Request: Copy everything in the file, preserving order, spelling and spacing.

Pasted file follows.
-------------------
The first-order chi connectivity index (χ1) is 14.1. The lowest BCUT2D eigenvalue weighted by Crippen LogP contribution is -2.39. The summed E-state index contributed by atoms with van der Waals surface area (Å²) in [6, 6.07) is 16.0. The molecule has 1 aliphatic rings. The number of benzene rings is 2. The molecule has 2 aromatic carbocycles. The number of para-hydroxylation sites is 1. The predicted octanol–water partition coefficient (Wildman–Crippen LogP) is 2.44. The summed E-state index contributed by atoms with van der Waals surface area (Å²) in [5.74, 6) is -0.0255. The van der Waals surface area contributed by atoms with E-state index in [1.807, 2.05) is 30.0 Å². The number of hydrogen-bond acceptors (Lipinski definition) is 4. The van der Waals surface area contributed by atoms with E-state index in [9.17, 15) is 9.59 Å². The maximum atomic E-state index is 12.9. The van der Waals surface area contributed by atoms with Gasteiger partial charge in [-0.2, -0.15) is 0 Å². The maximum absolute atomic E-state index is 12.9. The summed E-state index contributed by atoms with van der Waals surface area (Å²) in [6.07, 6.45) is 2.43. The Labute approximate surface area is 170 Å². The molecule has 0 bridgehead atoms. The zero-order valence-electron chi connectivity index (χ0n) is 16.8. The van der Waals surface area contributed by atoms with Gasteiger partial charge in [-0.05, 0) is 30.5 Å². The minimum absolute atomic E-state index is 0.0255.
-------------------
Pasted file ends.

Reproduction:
The first-order chi connectivity index (χ1) is 14.1. The lowest BCUT2D eigenvalue weighted by Crippen LogP contribution is -2.39. The summed E-state index contributed by atoms with van der Waals surface area (Å²) in [6, 6.07) is 16.0. The molecule has 1 aliphatic rings. The number of benzene rings is 2. The molecule has 2 aromatic carbocycles. The number of para-hydroxylation sites is 1. The predicted octanol–water partition coefficient (Wildman–Crippen LogP) is 2.44. The summed E-state index contributed by atoms with van der Waals surface area (Å²) in [5.74, 6) is -0.0255. The van der Waals surface area contributed by atoms with E-state index in [1.807, 2.05) is 30.0 Å². The number of hydrogen-bond acceptors (Lipinski definition) is 4. The van der Waals surface area contributed by atoms with E-state index in [9.17, 15) is 9.59 Å². The maximum atomic E-state index is 12.9. The van der Waals surface area contributed by atoms with Gasteiger partial charge in [-0.2, -0.15) is 0 Å². The maximum absolute atomic E-state index is 12.9. The summed E-state index contributed by atoms with van der Waals surface area (Å²) in [6.07, 6.45) is 2.43. The Labute approximate surface area is 170 Å². The molecule has 0 bridgehead atoms. The zero-order valence-electron chi connectivity index (χ0n) is 16.8. The van der Waals surface area contributed by atoms with Gasteiger partial charge in [-0.05, 0) is 30.5 Å². The minimum absolute atomic E-state index is 0.0255.